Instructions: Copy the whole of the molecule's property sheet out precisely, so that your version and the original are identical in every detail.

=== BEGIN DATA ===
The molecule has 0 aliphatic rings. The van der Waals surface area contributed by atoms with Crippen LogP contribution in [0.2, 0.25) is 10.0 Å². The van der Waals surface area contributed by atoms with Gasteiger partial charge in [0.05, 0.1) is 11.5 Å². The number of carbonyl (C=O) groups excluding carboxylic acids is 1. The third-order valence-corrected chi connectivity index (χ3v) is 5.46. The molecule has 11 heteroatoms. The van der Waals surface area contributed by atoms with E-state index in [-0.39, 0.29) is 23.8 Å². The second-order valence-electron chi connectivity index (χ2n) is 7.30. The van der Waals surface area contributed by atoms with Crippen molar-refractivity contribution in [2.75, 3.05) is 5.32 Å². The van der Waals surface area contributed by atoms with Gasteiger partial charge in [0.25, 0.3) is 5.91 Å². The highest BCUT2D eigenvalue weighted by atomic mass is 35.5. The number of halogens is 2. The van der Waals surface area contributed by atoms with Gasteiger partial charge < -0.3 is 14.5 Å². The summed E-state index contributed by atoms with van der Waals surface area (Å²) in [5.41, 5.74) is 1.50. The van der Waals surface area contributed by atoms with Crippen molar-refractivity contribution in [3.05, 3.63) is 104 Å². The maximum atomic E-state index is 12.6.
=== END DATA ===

The molecule has 0 aliphatic rings. The van der Waals surface area contributed by atoms with Crippen LogP contribution in [0.2, 0.25) is 10.0 Å². The van der Waals surface area contributed by atoms with Gasteiger partial charge in [0.05, 0.1) is 11.5 Å². The number of carbonyl (C=O) groups excluding carboxylic acids is 1. The third-order valence-corrected chi connectivity index (χ3v) is 5.46. The molecule has 11 heteroatoms. The van der Waals surface area contributed by atoms with E-state index in [-0.39, 0.29) is 23.8 Å². The second-order valence-electron chi connectivity index (χ2n) is 7.30. The van der Waals surface area contributed by atoms with Crippen molar-refractivity contribution in [2.75, 3.05) is 5.32 Å². The van der Waals surface area contributed by atoms with Gasteiger partial charge in [0.25, 0.3) is 5.91 Å². The highest BCUT2D eigenvalue weighted by atomic mass is 35.5. The number of halogens is 2. The van der Waals surface area contributed by atoms with Gasteiger partial charge < -0.3 is 14.5 Å². The summed E-state index contributed by atoms with van der Waals surface area (Å²) in [5.41, 5.74) is 1.50. The van der Waals surface area contributed by atoms with Crippen molar-refractivity contribution in [3.05, 3.63) is 104 Å². The maximum atomic E-state index is 12.6.